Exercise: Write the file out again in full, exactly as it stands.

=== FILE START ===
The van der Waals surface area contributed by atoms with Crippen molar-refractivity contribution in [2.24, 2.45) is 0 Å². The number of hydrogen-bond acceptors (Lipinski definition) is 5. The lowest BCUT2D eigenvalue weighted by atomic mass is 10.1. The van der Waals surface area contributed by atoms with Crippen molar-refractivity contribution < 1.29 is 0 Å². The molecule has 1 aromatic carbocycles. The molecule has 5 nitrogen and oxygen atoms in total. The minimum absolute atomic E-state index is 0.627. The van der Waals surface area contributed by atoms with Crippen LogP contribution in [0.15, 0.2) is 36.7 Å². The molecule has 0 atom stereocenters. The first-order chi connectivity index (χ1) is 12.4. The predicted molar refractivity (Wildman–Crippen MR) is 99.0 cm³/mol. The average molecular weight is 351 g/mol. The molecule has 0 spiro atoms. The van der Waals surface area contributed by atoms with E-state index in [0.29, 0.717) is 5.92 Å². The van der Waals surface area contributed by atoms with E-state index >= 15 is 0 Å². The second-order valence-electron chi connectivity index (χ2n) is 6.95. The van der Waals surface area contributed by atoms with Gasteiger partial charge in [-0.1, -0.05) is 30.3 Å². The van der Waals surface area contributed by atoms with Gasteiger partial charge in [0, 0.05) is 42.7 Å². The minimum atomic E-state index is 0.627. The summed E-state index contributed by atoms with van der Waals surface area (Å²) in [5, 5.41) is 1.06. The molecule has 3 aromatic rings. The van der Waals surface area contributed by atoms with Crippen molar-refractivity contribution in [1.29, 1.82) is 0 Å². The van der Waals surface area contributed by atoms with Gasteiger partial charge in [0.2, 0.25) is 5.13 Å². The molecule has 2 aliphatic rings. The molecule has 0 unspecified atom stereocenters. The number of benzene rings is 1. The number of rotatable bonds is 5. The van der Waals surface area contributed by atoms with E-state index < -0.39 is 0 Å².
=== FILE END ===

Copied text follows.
The van der Waals surface area contributed by atoms with Crippen molar-refractivity contribution in [2.24, 2.45) is 0 Å². The number of hydrogen-bond acceptors (Lipinski definition) is 5. The lowest BCUT2D eigenvalue weighted by atomic mass is 10.1. The van der Waals surface area contributed by atoms with Crippen molar-refractivity contribution < 1.29 is 0 Å². The molecule has 1 aromatic carbocycles. The molecule has 5 nitrogen and oxygen atoms in total. The minimum absolute atomic E-state index is 0.627. The van der Waals surface area contributed by atoms with Crippen LogP contribution in [0.15, 0.2) is 36.7 Å². The molecule has 0 atom stereocenters. The first-order chi connectivity index (χ1) is 12.4. The predicted molar refractivity (Wildman–Crippen MR) is 99.0 cm³/mol. The average molecular weight is 351 g/mol. The molecule has 0 spiro atoms. The van der Waals surface area contributed by atoms with E-state index in [0.29, 0.717) is 5.92 Å². The van der Waals surface area contributed by atoms with E-state index >= 15 is 0 Å². The second-order valence-electron chi connectivity index (χ2n) is 6.95. The van der Waals surface area contributed by atoms with Gasteiger partial charge in [-0.1, -0.05) is 30.3 Å². The van der Waals surface area contributed by atoms with Gasteiger partial charge in [0, 0.05) is 42.7 Å². The minimum atomic E-state index is 0.627. The summed E-state index contributed by atoms with van der Waals surface area (Å²) in [5, 5.41) is 1.06. The molecule has 3 aromatic rings. The van der Waals surface area contributed by atoms with Crippen molar-refractivity contribution in [1.29, 1.82) is 0 Å². The van der Waals surface area contributed by atoms with Gasteiger partial charge in [0.2, 0.25) is 5.13 Å². The molecule has 2 aliphatic rings. The molecule has 0 unspecified atom stereocenters. The number of benzene rings is 1. The number of rotatable bonds is 5. The van der Waals surface area contributed by atoms with E-state index < -0.39 is 0 Å².